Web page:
The European Commission announced on Friday that the EU will start regulating the export of coronary vaccines produced in member states outside the Union, if necessary.

According to the EU, the new licensing mechanism will enter into force on Saturday.

"We have paid pharmaceutical companies to increase production and now we expect them to deliver our order," said Commission Vice-President Valdis Dombrovskis on Friday.

Export restrictions are initially in place for six weeks, but are set to continue until at least the end of March.

The authorization mechanism only applies to vaccines that have been agreed between pharmaceutical manufacturers and the European Commission.

According to the new practice, pharmaceutical companies operating in EU countries must apply for an export permit for coronary vaccines outside the EU and present export licenses for the previous three months.

The export authorization has been promised by the Member States and the Commission within 48 hours.

However, most non-EU European countries, such as Switzerland and the Balkans, are outside the export restrictions, but Britain did not secede from the EU last year.

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The Commission's requirement to provide export documentation for the previous three months is expected to provide an answer as to whether AstraZeneca has supplied vaccines manufactured in its continental European plants to the United Kingdom.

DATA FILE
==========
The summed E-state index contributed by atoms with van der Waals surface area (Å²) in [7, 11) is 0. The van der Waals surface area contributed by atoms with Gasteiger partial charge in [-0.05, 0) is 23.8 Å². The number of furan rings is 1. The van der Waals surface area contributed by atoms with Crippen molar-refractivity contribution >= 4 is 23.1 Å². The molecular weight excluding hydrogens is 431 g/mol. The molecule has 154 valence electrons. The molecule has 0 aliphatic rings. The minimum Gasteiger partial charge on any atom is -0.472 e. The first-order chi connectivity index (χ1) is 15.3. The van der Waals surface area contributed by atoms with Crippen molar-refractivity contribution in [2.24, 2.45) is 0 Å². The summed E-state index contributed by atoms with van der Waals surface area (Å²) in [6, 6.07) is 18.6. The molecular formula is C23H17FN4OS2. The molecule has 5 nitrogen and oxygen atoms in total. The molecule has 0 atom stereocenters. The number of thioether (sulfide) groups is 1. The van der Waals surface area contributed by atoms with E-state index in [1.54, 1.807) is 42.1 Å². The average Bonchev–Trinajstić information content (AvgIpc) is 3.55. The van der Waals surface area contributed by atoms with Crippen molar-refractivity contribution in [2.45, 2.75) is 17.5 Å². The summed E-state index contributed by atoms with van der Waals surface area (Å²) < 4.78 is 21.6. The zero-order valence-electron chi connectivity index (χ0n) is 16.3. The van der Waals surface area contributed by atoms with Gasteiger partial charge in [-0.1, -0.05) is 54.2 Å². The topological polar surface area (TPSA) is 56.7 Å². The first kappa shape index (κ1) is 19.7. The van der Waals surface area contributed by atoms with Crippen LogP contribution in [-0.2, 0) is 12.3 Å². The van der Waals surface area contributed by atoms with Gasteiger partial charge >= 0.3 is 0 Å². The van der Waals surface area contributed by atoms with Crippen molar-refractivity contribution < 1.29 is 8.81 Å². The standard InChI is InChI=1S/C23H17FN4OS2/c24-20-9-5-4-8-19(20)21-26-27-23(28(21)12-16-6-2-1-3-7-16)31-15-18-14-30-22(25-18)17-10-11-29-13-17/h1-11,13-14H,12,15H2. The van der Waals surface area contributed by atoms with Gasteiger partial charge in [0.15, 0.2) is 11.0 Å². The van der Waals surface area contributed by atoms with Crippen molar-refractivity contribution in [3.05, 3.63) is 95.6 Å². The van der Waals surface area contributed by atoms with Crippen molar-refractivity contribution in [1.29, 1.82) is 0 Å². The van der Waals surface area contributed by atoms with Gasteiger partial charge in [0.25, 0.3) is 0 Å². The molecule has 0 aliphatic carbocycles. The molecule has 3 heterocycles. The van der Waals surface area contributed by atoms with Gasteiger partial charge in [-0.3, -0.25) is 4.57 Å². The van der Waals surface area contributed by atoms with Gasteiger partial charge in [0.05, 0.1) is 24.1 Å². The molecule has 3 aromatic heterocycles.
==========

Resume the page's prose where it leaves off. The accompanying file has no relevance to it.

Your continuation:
AstraZeneca has attributed the delay in deliveries to EU countries to its production problems.

According to the Guardian, the authorization mechanism imposed by the Commission means that the delivery of millions of doses of vaccine to Britain can be blocked in just a few days as the EU seeks to address the shortage of vaccines facing its member states.

EU countries were shaken last week by AstraZeneca's announcement that it would cut vaccine supplies to the EU by as much as 60% in the first quarter.

Significant reductions in vaccine batches are feared to erode national vaccine distribution programs in EU countries.

At the same time, however, the company has assured the British government that it will be able to produce two million doses of vaccine a week to meet the contract for a total of 100 million agreed doses.

The European Medicines Agency (EMMA) announced on Friday that it is recommending a marketing authorization for AstraZeneca's coronary vaccine.

Shortly after the recommendation, the European Commission granted a marketing authorization for the vaccine.

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